Ten years after the publication of Adv. Talya Sasson’s report on Israeli outposts in the West Bank, Yesh Din and the Rights Forum published a report entitled, Under the radar: the silent policy of transforming illegal outposts into official settlements. The report exposed a dramatic shift in Israeli policy regarding the establishment of new settlements and of illegal outposts in the West Bank.
The report revealed that as of 2011, alongside the official, well-known track for government approval and advancement of building plans in the settlements and their authorization by the government, Israel has been advancing a covert parallel track for construction and expansion of areas under its control in the West Bank. This is being done by retroactively authorizing dozens of outposts that were built illegally, some on private Palestinian land. As of publication of the report, a quarter of the outposts (25 out of 100) were approved or in the process of being approved.
Most of the unauthorized outposts were built in the period between the mid-1990s and the mid 2000s. The State of Israel enabled the building of outposts, funding their infrastructure and public buildings and providing them with protection. At the same time, Israel continues to declare before the Supreme Court that it intends to enforce the law and evacuate the unauthorized outposts according to the priorities it presented.
Over the years, Israel has also undertaken to fulfill its international obligations to freeze construction in the OPT and remove the illegal outposts – primarily as a result of the Road Map for Peace to end the Israeli-Palestinian Conflict, proposed by the Quartet in April 2003. One of the Road Map’s principles was dismantling of all outposts built after March 2001. In practice the State has only evacuated a handful of outposts.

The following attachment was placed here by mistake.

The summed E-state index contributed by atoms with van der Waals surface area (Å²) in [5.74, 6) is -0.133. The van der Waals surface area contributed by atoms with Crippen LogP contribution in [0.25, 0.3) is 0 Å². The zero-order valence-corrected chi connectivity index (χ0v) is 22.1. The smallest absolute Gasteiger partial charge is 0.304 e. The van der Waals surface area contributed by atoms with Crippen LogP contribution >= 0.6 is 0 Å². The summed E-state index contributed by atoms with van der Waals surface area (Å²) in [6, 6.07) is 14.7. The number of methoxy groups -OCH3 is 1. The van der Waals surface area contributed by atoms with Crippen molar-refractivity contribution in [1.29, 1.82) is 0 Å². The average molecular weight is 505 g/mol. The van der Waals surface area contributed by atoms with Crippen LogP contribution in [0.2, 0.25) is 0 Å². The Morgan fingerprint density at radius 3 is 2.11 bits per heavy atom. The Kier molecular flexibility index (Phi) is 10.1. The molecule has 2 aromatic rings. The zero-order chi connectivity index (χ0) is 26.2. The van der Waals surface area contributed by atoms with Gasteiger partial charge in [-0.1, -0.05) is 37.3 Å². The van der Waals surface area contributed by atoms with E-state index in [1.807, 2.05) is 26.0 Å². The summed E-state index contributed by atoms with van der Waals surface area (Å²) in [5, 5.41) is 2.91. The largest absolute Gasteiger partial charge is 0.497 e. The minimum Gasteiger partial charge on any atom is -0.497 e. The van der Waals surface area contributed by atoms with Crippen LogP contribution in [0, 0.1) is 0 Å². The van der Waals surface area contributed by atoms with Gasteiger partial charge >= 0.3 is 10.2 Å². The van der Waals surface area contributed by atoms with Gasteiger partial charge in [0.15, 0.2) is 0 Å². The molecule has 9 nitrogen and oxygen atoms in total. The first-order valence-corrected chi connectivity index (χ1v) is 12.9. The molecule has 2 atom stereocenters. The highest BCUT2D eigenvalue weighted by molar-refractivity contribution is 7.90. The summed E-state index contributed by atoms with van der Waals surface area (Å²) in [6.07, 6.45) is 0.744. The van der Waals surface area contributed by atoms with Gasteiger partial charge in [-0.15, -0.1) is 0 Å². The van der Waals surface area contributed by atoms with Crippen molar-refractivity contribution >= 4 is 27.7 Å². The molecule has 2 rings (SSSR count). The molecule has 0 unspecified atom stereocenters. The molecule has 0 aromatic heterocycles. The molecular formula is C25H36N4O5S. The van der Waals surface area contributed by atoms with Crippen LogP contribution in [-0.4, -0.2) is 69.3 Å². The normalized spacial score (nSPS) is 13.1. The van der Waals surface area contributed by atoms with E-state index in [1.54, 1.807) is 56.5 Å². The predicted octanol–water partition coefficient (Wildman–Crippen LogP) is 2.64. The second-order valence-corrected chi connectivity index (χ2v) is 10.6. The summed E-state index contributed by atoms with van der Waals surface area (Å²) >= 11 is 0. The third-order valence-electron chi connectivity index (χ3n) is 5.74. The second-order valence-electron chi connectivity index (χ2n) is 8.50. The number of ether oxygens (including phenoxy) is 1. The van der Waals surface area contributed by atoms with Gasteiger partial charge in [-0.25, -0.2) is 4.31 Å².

In 2008, the State declared to the High Court of Justice (HCJ 9051/05 Peace Now v. Minister of Defense et al) that it intends to implement the law and evacuate the outposts, in accordance with the priorities it presented. This position was, however, only implemented in a few cases. On the declarative level, the State’s position reflected a policy that viewed the outposts as a protracted violation of the law requiring action to be taken in order to be stopped. It also reflected the State’s recognition of its duty to protect Palestinians’ property rights, since outposts were built on their land.
The report Under the Radar addresses a shift in Israel’s official policy regarding illegal outposts since 2011. It appears that in recent years, Israel has undertaken a covert policy for establishing new settlements or expanding existing ones by retroactively authorizing outposts.
Between 2011 and publication of the report, 13 outposts were authorized, and their construction was retroactively authorized; four of these outposts then became independent settlements and nine others were authorized as neighborhoods within existing settlements, although in practice some of them still function as independent communities. As of publication of the report, 12 outposts were in various stages of the approval process, after the political echelon instructed to promote their authorization, even though they were built in contravention of Israeli law.
Settlements and outposts cause multi-dimensional violations of the human rights of Palestinians living in the West Bank, particularly those living in nearby villages. Tolerating the outposts and authorizing them means giving approval to continued, large scale harm to tens of thousands of Palestinians, including both physical injury and damage to their property. Thousands of Israeli civilians are rewarded by retroactive authorization of structures constructed illegally, and in many cases entailing violation of Palestinian rights, including land theft, violence and other offenses.